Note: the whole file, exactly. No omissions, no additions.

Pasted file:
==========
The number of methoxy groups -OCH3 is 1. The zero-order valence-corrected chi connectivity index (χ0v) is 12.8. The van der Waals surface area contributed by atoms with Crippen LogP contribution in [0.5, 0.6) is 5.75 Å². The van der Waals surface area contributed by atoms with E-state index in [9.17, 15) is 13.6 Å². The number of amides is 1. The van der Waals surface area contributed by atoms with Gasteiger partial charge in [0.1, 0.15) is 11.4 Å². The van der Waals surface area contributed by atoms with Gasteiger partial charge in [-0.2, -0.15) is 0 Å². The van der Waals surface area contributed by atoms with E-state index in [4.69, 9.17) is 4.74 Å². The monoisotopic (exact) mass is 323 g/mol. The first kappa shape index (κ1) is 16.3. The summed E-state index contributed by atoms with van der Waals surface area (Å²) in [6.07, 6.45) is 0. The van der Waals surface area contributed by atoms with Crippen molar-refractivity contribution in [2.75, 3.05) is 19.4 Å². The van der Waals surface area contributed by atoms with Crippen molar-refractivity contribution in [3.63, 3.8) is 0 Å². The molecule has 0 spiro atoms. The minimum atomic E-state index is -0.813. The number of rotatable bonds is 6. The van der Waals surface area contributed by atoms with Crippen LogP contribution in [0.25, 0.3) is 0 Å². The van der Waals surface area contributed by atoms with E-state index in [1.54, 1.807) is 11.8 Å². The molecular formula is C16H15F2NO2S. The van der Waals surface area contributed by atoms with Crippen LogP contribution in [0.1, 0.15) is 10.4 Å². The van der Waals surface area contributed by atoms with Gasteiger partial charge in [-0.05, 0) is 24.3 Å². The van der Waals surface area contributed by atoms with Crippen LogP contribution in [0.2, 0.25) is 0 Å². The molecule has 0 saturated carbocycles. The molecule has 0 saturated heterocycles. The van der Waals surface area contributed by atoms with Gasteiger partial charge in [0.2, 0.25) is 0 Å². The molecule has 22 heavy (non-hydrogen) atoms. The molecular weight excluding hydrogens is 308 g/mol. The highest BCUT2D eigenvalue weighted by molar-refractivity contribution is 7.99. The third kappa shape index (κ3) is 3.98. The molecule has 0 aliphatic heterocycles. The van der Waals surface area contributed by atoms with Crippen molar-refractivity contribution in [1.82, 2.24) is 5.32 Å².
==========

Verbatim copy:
The number of methoxy groups -OCH3 is 1. The zero-order valence-corrected chi connectivity index (χ0v) is 12.8. The van der Waals surface area contributed by atoms with Crippen LogP contribution in [0.5, 0.6) is 5.75 Å². The van der Waals surface area contributed by atoms with E-state index in [9.17, 15) is 13.6 Å². The number of amides is 1. The van der Waals surface area contributed by atoms with Gasteiger partial charge in [0.1, 0.15) is 11.4 Å². The van der Waals surface area contributed by atoms with Gasteiger partial charge in [-0.2, -0.15) is 0 Å². The van der Waals surface area contributed by atoms with E-state index in [4.69, 9.17) is 4.74 Å². The monoisotopic (exact) mass is 323 g/mol. The first kappa shape index (κ1) is 16.3. The summed E-state index contributed by atoms with van der Waals surface area (Å²) in [6.07, 6.45) is 0. The van der Waals surface area contributed by atoms with Crippen molar-refractivity contribution in [2.75, 3.05) is 19.4 Å². The van der Waals surface area contributed by atoms with Crippen molar-refractivity contribution in [3.63, 3.8) is 0 Å². The molecule has 0 spiro atoms. The minimum atomic E-state index is -0.813. The number of rotatable bonds is 6. The van der Waals surface area contributed by atoms with Crippen LogP contribution in [0.25, 0.3) is 0 Å². The van der Waals surface area contributed by atoms with E-state index in [1.54, 1.807) is 11.8 Å². The molecular formula is C16H15F2NO2S. The van der Waals surface area contributed by atoms with Crippen LogP contribution in [0.1, 0.15) is 10.4 Å². The van der Waals surface area contributed by atoms with Gasteiger partial charge in [-0.05, 0) is 24.3 Å². The van der Waals surface area contributed by atoms with Crippen LogP contribution in [0.2, 0.25) is 0 Å². The molecule has 0 saturated carbocycles. The molecule has 0 saturated heterocycles. The van der Waals surface area contributed by atoms with Gasteiger partial charge in [0.2, 0.25) is 0 Å². The molecule has 22 heavy (non-hydrogen) atoms. The molecular weight excluding hydrogens is 308 g/mol. The highest BCUT2D eigenvalue weighted by molar-refractivity contribution is 7.99. The third kappa shape index (κ3) is 3.98. The molecule has 0 aliphatic heterocycles. The van der Waals surface area contributed by atoms with Crippen molar-refractivity contribution in [1.82, 2.24) is 5.32 Å².